Laurie’s song “Language is a Virus,”(dedicated to William Burroughs) had an immediate and permanent effect on me. It made me realize that scrutinizing a narrative is not a complete investigation, one should try to understand language itself; is it friend or foe? Is it an agent that infects us with ideas (both good and bad). Does language, as a virus that must be communicated, fill us with the need for more efficient tools–books, radio, television, telephone, internet, cell phone, satellite radio, pod casting, ebooks, etc. And, if it is a virus, does it destroy the host? Is language a dystopia-breeding agent? The apple in the garden?
Parrot (Your Fortune One $)(pictured above) is an installation that consists of a plaster parrot and a digital recording of the parrot’s monologue. The piece raises some interesting questions about the role of technology in our society. It’s obvious that technology is important, but how important is it for technology to be “human?” The parrot’s voice is computer-generated. When I heard it, I thought of JAWS a software program designed to read websites to those with vision impairment. When you hear that synthesized JAWS voice in the context of someone who is dependent on it for access, it’s poignant. The parrot also sounds a lot like Arnold Schwartznegger, a man known for his role as “the Terminator,” a robot-human programmed to destroy. The parrot’s voice comes across as both comic and melancholy, which suggests a simultaneous levity and sadness in our efforts to humanize technology and to make into our “pet.” Shifting the metaphor from wild and destructive (the terminator) to friendly and tame (the sidekick).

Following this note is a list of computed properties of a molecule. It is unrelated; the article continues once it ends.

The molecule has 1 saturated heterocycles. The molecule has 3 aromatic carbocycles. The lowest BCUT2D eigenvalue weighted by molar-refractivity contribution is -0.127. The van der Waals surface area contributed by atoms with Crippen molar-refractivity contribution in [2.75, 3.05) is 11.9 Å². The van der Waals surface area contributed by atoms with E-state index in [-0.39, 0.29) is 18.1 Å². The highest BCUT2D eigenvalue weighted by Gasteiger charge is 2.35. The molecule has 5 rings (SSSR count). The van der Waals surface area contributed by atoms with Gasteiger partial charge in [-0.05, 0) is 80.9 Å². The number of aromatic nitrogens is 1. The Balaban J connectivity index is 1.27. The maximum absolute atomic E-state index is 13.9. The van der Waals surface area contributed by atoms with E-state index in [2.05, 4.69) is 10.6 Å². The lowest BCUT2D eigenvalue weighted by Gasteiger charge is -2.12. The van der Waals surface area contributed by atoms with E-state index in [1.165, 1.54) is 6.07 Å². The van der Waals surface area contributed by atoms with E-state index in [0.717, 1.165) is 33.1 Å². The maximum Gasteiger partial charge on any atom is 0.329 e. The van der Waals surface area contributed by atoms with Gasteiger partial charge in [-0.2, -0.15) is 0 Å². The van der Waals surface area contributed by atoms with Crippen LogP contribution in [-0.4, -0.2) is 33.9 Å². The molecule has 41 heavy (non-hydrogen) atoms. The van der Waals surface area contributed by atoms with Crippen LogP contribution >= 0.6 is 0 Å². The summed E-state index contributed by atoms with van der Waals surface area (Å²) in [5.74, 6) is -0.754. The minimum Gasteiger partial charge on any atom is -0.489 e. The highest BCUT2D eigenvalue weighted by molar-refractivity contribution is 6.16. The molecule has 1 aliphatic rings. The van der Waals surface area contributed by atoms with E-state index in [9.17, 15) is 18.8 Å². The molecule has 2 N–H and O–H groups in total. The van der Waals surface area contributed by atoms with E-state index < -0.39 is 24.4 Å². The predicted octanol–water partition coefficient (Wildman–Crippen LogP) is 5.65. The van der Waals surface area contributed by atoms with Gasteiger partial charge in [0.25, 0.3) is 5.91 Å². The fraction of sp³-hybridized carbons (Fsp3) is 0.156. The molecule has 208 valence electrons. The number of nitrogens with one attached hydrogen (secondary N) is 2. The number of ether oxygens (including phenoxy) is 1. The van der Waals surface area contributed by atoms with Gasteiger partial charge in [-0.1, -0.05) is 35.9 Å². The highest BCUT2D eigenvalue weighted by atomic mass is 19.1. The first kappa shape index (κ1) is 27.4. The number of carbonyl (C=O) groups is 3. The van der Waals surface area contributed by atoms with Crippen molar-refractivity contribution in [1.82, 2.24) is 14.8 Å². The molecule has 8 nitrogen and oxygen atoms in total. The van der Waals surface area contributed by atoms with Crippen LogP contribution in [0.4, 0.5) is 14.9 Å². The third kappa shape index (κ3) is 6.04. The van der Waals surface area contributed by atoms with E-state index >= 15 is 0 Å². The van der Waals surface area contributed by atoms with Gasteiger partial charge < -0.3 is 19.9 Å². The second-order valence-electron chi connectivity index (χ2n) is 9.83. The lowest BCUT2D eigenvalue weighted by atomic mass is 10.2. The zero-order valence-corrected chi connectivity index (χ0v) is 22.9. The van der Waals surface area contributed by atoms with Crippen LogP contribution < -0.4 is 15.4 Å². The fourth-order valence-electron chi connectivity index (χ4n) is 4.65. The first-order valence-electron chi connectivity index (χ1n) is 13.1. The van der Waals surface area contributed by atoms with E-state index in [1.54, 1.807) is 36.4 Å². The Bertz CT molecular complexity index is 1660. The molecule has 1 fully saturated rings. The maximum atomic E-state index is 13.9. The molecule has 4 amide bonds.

sony patents prophetic invention

Sony has secured a patent for a theoretical device that creates “sensory experiences” in the brain by sending ultrasonic pulses directly to the neural cortex – a non-invasive (that is, non-surgical) procedure, with the potential to give sight to the blind, or sound to the deaf. Gives a glimpse at what these tech giants are imagining for human entertainment further down the road.
From New Scientist – “Sony patent takes first step towards real-life Matrix”:
Elizabeth Boukis, spokeswoman for Sony Electronics, says the work is speculative. “There were not any experiments done,” she says. “This particular patent was a prophetic invention. It was based on an inspiration that this may someday be the direction that technology will take us.”
Link to patent.
(via Boing Boing)

genre-busting books